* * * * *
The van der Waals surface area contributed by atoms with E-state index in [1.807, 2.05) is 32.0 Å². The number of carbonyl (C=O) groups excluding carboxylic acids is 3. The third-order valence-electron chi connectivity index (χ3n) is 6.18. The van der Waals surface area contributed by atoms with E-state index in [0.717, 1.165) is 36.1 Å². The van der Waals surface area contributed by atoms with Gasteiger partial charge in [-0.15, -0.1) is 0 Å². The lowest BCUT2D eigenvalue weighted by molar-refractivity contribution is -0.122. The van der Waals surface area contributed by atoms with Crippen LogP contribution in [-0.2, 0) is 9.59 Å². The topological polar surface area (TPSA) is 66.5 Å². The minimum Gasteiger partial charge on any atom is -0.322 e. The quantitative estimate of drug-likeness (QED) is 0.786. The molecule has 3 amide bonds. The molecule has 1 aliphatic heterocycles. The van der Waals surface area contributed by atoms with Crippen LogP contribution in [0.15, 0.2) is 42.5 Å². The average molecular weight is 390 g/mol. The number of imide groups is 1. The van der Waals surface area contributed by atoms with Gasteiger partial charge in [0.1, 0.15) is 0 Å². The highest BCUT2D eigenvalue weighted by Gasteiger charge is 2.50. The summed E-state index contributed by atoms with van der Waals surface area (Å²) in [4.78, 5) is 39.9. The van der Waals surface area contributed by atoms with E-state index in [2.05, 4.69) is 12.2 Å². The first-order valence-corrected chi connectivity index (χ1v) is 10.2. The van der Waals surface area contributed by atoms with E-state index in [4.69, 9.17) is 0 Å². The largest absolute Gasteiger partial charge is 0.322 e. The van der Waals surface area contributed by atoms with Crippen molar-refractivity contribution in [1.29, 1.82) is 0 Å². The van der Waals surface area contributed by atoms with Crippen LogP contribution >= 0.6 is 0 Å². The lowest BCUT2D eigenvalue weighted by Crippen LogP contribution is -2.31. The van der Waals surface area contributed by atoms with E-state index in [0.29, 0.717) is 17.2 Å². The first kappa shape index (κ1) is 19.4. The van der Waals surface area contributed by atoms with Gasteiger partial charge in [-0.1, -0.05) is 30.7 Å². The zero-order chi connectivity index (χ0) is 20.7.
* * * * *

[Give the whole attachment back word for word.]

The van der Waals surface area contributed by atoms with E-state index in [1.807, 2.05) is 32.0 Å². The number of carbonyl (C=O) groups excluding carboxylic acids is 3. The third-order valence-electron chi connectivity index (χ3n) is 6.18. The van der Waals surface area contributed by atoms with E-state index in [0.717, 1.165) is 36.1 Å². The van der Waals surface area contributed by atoms with Gasteiger partial charge in [-0.15, -0.1) is 0 Å². The lowest BCUT2D eigenvalue weighted by molar-refractivity contribution is -0.122. The van der Waals surface area contributed by atoms with Crippen LogP contribution in [-0.2, 0) is 9.59 Å². The topological polar surface area (TPSA) is 66.5 Å². The minimum Gasteiger partial charge on any atom is -0.322 e. The quantitative estimate of drug-likeness (QED) is 0.786. The molecule has 3 amide bonds. The molecule has 1 aliphatic heterocycles. The van der Waals surface area contributed by atoms with Crippen LogP contribution in [0.15, 0.2) is 42.5 Å². The average molecular weight is 390 g/mol. The number of imide groups is 1. The van der Waals surface area contributed by atoms with Gasteiger partial charge in [0.1, 0.15) is 0 Å². The highest BCUT2D eigenvalue weighted by Gasteiger charge is 2.50. The summed E-state index contributed by atoms with van der Waals surface area (Å²) in [4.78, 5) is 39.9. The van der Waals surface area contributed by atoms with E-state index in [2.05, 4.69) is 12.2 Å². The first-order valence-corrected chi connectivity index (χ1v) is 10.2. The van der Waals surface area contributed by atoms with E-state index in [4.69, 9.17) is 0 Å². The largest absolute Gasteiger partial charge is 0.322 e. The van der Waals surface area contributed by atoms with Crippen molar-refractivity contribution in [1.29, 1.82) is 0 Å². The van der Waals surface area contributed by atoms with Crippen LogP contribution >= 0.6 is 0 Å². The lowest BCUT2D eigenvalue weighted by Crippen LogP contribution is -2.31. The van der Waals surface area contributed by atoms with E-state index in [0.29, 0.717) is 17.2 Å². The first kappa shape index (κ1) is 19.4. The van der Waals surface area contributed by atoms with Gasteiger partial charge in [-0.1, -0.05) is 30.7 Å². The zero-order chi connectivity index (χ0) is 20.7.